A new species of dinosaur, whose fossilized bones were discovered by amateur fossil hunters at a beach in Wales in spring 2014, has been named Dracoraptor hanigani, or "dragon thief."
Paleontologists who have been studying this very distant cousin of Tyrannosaurus rex say that it lived some 200 million years ago, at the beginning of the Jurassic period. It is the oldest known dinosaur from this period.
They named it after the Welsh national symbol – the dragon, or "draco" – and "raptor," meaning thief or plunderer, reflecting the meat-eating dinosaur's small, needle-sharp teeth with steak-knife-like serrations. The “hanigani” is a nod to the brothers who found the fossils, Nick and Rob Hanigan.
The two were on the south coast of Wales looking for remnants of ancient marine reptiles, called ichthyosaurs, when they noticed that boulders had crumbled off a cliff on a beach near Penarth in the Vale of Glamorgan, exposing bones, which they correctly identified as dinosaur bones. The Hanigans notified the National Museum Wales in Cardiff and other experts who visited the site and recovered more bones.
All together, the fossils recovered include the Dracoraptor’s skull, claws, teeth and foot bones, which have since been donated to the National Museum Wales where they are now displayed.
“It’s the best dinosaur fossil Wales has ever had,” Steven Vidovic, a paleontologist from the University of Portsmouth, who studied the fossils, told The Guardian.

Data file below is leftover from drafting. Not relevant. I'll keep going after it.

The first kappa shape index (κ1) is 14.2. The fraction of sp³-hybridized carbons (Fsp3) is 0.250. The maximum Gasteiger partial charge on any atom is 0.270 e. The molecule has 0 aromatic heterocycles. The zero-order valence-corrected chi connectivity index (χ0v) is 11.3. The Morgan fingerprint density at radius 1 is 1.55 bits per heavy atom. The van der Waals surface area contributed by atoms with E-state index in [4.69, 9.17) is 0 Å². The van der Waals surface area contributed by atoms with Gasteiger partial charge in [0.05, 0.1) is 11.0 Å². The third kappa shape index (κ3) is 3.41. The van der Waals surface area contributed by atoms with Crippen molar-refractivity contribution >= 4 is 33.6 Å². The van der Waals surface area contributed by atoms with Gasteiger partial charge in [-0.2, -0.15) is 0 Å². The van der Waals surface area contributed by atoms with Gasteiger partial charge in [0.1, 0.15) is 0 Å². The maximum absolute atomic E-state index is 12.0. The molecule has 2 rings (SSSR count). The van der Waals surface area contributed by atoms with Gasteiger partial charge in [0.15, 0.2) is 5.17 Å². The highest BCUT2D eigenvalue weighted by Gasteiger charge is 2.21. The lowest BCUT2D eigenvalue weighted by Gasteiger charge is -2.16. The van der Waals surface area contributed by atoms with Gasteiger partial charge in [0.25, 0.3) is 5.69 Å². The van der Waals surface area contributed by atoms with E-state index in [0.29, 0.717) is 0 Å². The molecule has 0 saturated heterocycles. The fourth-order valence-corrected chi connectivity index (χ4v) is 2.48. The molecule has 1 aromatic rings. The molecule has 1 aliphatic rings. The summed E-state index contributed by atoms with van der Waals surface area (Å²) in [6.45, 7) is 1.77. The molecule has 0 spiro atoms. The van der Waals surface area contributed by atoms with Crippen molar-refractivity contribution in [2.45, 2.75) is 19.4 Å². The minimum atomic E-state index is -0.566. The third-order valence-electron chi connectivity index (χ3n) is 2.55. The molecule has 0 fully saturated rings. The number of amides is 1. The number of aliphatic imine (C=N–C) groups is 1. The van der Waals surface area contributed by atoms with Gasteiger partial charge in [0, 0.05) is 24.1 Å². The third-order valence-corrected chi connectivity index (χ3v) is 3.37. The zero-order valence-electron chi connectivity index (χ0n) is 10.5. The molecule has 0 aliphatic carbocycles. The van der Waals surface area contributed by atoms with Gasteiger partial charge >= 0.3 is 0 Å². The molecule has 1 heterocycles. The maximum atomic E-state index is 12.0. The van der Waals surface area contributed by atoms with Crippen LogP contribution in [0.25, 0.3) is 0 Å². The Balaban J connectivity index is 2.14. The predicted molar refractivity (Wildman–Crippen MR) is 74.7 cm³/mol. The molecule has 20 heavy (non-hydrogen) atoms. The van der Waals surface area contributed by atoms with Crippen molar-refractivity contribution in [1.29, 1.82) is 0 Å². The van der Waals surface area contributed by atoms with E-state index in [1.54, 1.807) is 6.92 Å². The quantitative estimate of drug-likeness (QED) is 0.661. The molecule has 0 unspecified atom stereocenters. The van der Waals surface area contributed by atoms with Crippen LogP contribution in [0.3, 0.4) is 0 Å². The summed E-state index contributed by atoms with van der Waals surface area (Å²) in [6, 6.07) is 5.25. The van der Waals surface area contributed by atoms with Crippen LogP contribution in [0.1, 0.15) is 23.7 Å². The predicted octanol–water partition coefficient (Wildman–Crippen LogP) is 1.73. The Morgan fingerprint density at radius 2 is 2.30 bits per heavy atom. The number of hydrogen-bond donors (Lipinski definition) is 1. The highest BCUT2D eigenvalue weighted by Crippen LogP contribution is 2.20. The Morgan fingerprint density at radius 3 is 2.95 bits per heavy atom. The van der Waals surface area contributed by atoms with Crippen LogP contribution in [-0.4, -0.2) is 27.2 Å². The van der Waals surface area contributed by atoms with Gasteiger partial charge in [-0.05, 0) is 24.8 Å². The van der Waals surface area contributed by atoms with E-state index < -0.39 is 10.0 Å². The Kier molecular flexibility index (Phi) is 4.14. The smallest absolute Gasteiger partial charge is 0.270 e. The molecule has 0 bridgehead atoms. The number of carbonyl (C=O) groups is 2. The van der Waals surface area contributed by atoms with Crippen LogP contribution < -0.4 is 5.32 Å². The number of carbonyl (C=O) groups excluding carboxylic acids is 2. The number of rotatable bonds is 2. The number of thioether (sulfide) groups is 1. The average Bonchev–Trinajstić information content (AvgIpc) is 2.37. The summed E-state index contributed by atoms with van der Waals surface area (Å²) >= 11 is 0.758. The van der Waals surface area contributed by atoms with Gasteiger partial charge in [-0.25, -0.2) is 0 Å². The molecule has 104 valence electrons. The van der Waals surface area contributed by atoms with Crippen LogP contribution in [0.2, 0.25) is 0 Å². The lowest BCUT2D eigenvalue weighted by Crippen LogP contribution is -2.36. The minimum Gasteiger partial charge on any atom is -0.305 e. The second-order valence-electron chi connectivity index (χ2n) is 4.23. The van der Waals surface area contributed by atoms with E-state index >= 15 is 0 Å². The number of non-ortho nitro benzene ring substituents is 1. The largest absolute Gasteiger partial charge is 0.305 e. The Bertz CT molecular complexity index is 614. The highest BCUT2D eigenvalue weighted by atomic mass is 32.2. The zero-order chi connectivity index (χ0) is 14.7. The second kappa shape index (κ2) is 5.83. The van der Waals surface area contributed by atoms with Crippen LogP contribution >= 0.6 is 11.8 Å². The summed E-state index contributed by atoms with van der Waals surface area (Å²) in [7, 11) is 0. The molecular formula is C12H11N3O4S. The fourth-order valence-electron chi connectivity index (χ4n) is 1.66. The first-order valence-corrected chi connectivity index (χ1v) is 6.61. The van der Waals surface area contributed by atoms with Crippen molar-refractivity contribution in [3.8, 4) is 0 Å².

The team of researchers from the museum, from the Portsmouth university and from the University of Manchester, who described the fossil remains in a paper in the journal PLOS One, believe the dinosaur was a juvenile, with some bones that were not yet fully formed.
“This animal was small, slim and agile – probably only around 70 cm tall and 200 cm long – the size of a leopard or a cheetah maybe. It also had a long tail to help it balance,” David Martill, a paleobiologist from the University of Portsmouth, said in an announcement.
The animal likely died on a nearby island and washed into the sea where it sank to the bottom. There, reports the Guardian, prehistoric sea urchins nibbled on its skin and sinews. The leftover bones were buried over tens of millions of years in sediments that now form the cliff face at the beach.
Researchers in Wales had previously found only pieces of Jurassic dinosaurs, such as their their teeth and bones. With the discovery of the Dracoraptor, scientists now have about 40 percent of a Jurassic dinosaur skeleton, making it one of the most complete specimen in the world.